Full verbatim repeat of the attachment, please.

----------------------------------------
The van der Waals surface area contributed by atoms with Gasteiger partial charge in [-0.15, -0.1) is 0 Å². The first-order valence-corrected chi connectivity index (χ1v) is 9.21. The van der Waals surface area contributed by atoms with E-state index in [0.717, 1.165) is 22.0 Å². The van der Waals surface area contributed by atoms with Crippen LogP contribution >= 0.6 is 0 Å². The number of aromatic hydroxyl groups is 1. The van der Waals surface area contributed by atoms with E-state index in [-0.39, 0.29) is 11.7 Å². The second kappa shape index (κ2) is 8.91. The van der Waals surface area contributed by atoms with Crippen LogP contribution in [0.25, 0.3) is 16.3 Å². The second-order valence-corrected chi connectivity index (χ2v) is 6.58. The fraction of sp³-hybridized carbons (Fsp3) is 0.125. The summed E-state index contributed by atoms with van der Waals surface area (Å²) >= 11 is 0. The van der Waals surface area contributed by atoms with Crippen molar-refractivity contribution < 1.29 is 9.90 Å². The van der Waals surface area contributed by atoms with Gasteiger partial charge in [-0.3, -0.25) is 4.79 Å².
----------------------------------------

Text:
The van der Waals surface area contributed by atoms with Gasteiger partial charge in [-0.15, -0.1) is 0 Å². The first-order valence-corrected chi connectivity index (χ1v) is 9.21. The van der Waals surface area contributed by atoms with E-state index in [0.717, 1.165) is 22.0 Å². The van der Waals surface area contributed by atoms with Crippen LogP contribution >= 0.6 is 0 Å². The number of aromatic hydroxyl groups is 1. The van der Waals surface area contributed by atoms with E-state index in [-0.39, 0.29) is 11.7 Å². The second kappa shape index (κ2) is 8.91. The van der Waals surface area contributed by atoms with Crippen LogP contribution in [0.25, 0.3) is 16.3 Å². The second-order valence-corrected chi connectivity index (χ2v) is 6.58. The fraction of sp³-hybridized carbons (Fsp3) is 0.125. The summed E-state index contributed by atoms with van der Waals surface area (Å²) >= 11 is 0. The van der Waals surface area contributed by atoms with Crippen molar-refractivity contribution < 1.29 is 9.90 Å². The van der Waals surface area contributed by atoms with Gasteiger partial charge in [-0.3, -0.25) is 4.79 Å².